The clock plays a significant part in our overall understanding of temporality. But while it functions to simplify, regulate and coordinate, it fails to reflect and communicate the more experiential dimensions of time. Each living moment is always more than clock time: it comprises a multiplicity of temporal frames, a fusion of past, present and future projections, dreams and memories. Due to the contemporary pace of life we rarely think about such complexities but, as Helen Powell demonstrates in this book, cinema has been addressing this issue since its inception. _x000D__x000D_Stop the Clocks! examines filmmakers' relationship to time and its visual manipulation and representation from the birth of the medium to the digital present, focusing not only on experimentation in narrative construction but also engaging with films that take time as their subject matter, such as A Matter of Life and Death, Donnie Darko, Interview with a Vampire, Lost Highway and Pulp Fiction. Helen Powell asks what underpins the enduring appeal of the science fiction genre with filmmakers and audience and how cinematography might inform our conceptualisation of other imagined temporal worlds, including the afterlife. She examines the role of angels and vampires in contemporary cinema, as well as the distinctive time schemes of new media and their implications for rethinking time and the moving image through digitisation. _x000D__x000D_Broad-based and accessible, Stop the Clocks! will appeal to a wide interdisciplinary audience and provides a useful sourcebook on undergraduate and postgraduate courses in film and other arts and media-based disciplines.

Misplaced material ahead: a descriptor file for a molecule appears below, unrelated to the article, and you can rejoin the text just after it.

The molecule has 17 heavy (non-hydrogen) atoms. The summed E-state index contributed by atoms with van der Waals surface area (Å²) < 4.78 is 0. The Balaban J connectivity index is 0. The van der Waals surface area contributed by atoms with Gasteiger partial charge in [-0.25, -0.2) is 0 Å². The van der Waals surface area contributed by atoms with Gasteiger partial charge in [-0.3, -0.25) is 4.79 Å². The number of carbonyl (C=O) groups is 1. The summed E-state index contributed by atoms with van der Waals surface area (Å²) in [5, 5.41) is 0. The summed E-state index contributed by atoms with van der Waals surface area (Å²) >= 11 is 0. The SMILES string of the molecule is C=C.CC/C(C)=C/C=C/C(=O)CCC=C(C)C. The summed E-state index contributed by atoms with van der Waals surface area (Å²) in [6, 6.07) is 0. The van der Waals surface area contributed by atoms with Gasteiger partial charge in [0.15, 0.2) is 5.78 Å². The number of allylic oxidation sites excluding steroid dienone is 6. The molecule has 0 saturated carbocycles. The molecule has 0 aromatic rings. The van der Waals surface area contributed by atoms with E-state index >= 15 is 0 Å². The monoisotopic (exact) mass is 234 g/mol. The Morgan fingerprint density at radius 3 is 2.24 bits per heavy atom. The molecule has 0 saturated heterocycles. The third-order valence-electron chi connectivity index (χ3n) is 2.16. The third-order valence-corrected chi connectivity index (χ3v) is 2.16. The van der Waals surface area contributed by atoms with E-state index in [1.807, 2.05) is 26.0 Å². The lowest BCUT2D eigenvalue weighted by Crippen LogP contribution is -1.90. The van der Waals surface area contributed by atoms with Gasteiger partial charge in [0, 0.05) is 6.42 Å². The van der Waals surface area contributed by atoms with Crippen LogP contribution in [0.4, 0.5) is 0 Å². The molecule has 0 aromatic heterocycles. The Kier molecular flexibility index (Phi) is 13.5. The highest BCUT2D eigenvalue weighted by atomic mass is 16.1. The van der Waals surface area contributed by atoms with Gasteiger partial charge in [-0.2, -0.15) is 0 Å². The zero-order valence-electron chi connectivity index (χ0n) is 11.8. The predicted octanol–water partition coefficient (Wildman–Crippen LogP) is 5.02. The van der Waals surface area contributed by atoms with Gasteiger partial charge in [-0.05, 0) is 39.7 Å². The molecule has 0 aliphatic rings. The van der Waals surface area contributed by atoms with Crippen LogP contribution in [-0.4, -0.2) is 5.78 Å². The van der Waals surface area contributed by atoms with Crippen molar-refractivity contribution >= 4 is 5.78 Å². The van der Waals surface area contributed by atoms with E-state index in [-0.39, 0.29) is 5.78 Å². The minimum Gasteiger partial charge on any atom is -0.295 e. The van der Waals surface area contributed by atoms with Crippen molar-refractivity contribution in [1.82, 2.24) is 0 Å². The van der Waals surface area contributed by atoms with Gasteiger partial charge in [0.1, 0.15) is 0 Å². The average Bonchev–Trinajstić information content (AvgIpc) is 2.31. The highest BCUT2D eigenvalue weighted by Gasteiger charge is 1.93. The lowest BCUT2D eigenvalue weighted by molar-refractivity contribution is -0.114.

Stop the Clocks!
Time and Narrative in Cinema